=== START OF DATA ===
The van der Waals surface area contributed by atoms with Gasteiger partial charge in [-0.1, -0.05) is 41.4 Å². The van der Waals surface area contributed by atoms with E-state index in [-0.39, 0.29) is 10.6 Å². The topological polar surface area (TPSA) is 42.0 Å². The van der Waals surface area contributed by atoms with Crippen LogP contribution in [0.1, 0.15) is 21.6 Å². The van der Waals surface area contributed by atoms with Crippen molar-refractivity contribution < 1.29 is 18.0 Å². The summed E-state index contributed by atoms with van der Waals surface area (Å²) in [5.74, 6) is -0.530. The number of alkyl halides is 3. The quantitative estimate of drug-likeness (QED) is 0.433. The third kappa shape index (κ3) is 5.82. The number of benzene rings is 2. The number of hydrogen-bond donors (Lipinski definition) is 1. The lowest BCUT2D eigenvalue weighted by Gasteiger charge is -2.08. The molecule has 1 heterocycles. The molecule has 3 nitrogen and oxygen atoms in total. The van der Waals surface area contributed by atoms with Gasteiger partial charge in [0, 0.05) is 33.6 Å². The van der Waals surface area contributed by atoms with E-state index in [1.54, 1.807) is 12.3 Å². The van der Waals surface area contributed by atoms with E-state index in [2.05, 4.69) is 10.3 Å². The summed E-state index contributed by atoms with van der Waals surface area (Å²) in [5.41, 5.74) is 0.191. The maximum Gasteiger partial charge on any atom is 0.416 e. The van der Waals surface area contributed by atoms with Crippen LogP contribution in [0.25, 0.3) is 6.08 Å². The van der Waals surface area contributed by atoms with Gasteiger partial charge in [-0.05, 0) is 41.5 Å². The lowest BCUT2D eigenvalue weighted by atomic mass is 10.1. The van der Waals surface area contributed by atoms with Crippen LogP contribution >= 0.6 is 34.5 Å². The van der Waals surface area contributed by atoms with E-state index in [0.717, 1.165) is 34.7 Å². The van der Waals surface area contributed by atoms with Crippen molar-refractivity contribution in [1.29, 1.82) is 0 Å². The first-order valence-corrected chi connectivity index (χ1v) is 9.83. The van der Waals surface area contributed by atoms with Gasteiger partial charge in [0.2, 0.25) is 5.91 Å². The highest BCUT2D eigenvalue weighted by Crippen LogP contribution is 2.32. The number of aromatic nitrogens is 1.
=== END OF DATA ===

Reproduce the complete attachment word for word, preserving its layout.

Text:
The van der Waals surface area contributed by atoms with Gasteiger partial charge in [-0.1, -0.05) is 41.4 Å². The van der Waals surface area contributed by atoms with E-state index in [-0.39, 0.29) is 10.6 Å². The topological polar surface area (TPSA) is 42.0 Å². The van der Waals surface area contributed by atoms with Crippen LogP contribution in [0.1, 0.15) is 21.6 Å². The van der Waals surface area contributed by atoms with Crippen molar-refractivity contribution < 1.29 is 18.0 Å². The summed E-state index contributed by atoms with van der Waals surface area (Å²) in [5.74, 6) is -0.530. The number of alkyl halides is 3. The quantitative estimate of drug-likeness (QED) is 0.433. The third kappa shape index (κ3) is 5.82. The number of benzene rings is 2. The number of hydrogen-bond donors (Lipinski definition) is 1. The lowest BCUT2D eigenvalue weighted by Gasteiger charge is -2.08. The molecule has 1 heterocycles. The molecule has 3 nitrogen and oxygen atoms in total. The van der Waals surface area contributed by atoms with Gasteiger partial charge in [0, 0.05) is 33.6 Å². The van der Waals surface area contributed by atoms with E-state index in [1.54, 1.807) is 12.3 Å². The van der Waals surface area contributed by atoms with E-state index in [2.05, 4.69) is 10.3 Å². The summed E-state index contributed by atoms with van der Waals surface area (Å²) in [5.41, 5.74) is 0.191. The maximum Gasteiger partial charge on any atom is 0.416 e. The van der Waals surface area contributed by atoms with Crippen LogP contribution in [0.25, 0.3) is 6.08 Å². The van der Waals surface area contributed by atoms with Gasteiger partial charge in [-0.05, 0) is 41.5 Å². The lowest BCUT2D eigenvalue weighted by atomic mass is 10.1. The van der Waals surface area contributed by atoms with Crippen LogP contribution >= 0.6 is 34.5 Å². The van der Waals surface area contributed by atoms with E-state index in [0.717, 1.165) is 34.7 Å². The van der Waals surface area contributed by atoms with Crippen molar-refractivity contribution in [1.29, 1.82) is 0 Å². The first-order valence-corrected chi connectivity index (χ1v) is 9.83. The van der Waals surface area contributed by atoms with Gasteiger partial charge in [0.2, 0.25) is 5.91 Å². The highest BCUT2D eigenvalue weighted by Crippen LogP contribution is 2.32. The number of aromatic nitrogens is 1.